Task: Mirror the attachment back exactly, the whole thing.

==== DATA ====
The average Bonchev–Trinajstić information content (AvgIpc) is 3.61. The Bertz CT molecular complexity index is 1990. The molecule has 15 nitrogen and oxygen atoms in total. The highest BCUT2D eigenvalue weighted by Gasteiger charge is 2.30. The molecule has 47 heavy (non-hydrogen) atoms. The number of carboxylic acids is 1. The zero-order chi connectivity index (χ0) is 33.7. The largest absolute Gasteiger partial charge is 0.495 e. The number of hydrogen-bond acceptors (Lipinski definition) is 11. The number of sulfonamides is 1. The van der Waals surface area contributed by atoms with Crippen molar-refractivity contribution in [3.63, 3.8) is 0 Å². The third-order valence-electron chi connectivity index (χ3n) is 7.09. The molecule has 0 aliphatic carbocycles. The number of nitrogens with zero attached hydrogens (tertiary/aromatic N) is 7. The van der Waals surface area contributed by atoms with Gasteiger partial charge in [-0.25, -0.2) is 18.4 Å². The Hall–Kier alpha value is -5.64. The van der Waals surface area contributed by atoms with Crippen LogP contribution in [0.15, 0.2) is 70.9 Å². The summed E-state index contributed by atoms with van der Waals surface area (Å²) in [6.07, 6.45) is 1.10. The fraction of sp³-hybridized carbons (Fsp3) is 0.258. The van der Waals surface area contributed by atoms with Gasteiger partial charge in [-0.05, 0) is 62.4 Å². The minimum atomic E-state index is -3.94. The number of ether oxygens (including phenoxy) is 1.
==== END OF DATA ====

The average Bonchev–Trinajstić information content (AvgIpc) is 3.61. The Bertz CT molecular complexity index is 1990. The molecule has 15 nitrogen and oxygen atoms in total. The highest BCUT2D eigenvalue weighted by Gasteiger charge is 2.30. The molecule has 47 heavy (non-hydrogen) atoms. The number of carboxylic acids is 1. The zero-order chi connectivity index (χ0) is 33.7. The largest absolute Gasteiger partial charge is 0.495 e. The number of hydrogen-bond acceptors (Lipinski definition) is 11. The number of sulfonamides is 1. The van der Waals surface area contributed by atoms with Crippen molar-refractivity contribution in [3.63, 3.8) is 0 Å². The third-order valence-electron chi connectivity index (χ3n) is 7.09. The molecule has 0 aliphatic carbocycles. The number of nitrogens with zero attached hydrogens (tertiary/aromatic N) is 7. The van der Waals surface area contributed by atoms with Gasteiger partial charge in [-0.25, -0.2) is 18.4 Å². The Hall–Kier alpha value is -5.64. The van der Waals surface area contributed by atoms with Crippen LogP contribution in [0.15, 0.2) is 70.9 Å². The summed E-state index contributed by atoms with van der Waals surface area (Å²) in [6.07, 6.45) is 1.10. The fraction of sp³-hybridized carbons (Fsp3) is 0.258. The van der Waals surface area contributed by atoms with Gasteiger partial charge in [-0.05, 0) is 62.4 Å². The minimum atomic E-state index is -3.94. The number of ether oxygens (including phenoxy) is 1.